Implementing the government's 10Mbps Universal Service Obligation (USO) could prove extremely costly, a new report has warned.
Ministers have pledged to implement a new broadband USO that ensures everyone in Britain has a legal right to request minimum speeds of 10Mbps by 2020. The Digital Economy Act, which contained this commitment, received Royal Assent last week.
According to the Broadband Stakeholders Group (BSG), the cost of introducing the USO could be between £180 million and £930 million, depending on the cost threshold.
The organisation stressed it supports the goal of making good quality broadband universally available.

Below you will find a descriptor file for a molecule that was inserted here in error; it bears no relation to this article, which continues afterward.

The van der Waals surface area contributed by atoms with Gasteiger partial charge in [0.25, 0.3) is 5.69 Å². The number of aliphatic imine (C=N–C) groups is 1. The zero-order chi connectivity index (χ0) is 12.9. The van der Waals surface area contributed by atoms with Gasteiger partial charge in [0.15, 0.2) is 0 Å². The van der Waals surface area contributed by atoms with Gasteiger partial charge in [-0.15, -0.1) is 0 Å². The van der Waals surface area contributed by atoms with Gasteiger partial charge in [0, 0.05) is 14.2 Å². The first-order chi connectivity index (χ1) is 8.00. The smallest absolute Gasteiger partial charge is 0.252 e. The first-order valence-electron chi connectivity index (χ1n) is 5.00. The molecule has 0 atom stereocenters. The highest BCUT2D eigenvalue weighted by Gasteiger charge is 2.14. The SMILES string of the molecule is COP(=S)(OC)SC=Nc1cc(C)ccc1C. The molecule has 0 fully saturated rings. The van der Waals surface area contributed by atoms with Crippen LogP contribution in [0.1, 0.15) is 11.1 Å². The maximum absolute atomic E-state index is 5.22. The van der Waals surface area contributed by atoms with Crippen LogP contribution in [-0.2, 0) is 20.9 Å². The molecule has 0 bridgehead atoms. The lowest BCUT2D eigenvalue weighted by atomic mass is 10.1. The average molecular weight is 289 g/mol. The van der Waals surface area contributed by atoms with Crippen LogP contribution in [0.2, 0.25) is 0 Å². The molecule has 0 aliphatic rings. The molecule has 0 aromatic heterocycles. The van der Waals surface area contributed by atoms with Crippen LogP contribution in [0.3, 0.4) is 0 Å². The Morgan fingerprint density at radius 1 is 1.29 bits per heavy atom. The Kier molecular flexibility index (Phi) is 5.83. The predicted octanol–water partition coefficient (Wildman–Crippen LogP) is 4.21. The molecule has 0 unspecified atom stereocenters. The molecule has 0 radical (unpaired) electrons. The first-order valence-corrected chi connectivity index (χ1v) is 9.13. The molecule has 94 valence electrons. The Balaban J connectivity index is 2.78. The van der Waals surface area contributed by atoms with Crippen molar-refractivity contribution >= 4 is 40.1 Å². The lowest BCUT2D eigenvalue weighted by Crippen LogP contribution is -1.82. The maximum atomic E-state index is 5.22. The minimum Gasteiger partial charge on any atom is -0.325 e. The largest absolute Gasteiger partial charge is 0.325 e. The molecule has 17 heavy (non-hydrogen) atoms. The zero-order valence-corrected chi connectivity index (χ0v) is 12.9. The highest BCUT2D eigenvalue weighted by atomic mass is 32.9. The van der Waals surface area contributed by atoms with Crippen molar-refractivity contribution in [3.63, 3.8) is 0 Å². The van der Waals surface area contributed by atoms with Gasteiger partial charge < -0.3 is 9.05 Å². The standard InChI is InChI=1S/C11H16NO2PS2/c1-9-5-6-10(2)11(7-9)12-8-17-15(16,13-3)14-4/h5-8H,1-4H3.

However, it said the report highlights the difficulty in designing a USO that meets this goal, whilst still providing value for money and limiting competitive distortion.
The BSG stressed that it also demonstrates that the level the cost threshold is set at will be vital to the USO's success, as well as the scale of the funding needed and the number of premises that the USO service would connect.
As a result, the organisation believes further information is required to gauge the economic benefit of each USO connection and to provide an accurate cost-benefit analysis.
Richard Hooper, Chair of the BSG, commented: "This reports rightly highlights the complexity of designing a broadband USO that is both cost-effective and built to achieve digital inclusion across the country.
"Our report adds to the evidence base on the best way that a USO can positively contribute to the goal of universal good quality broadband and we look forward in engaging further in this debate with government."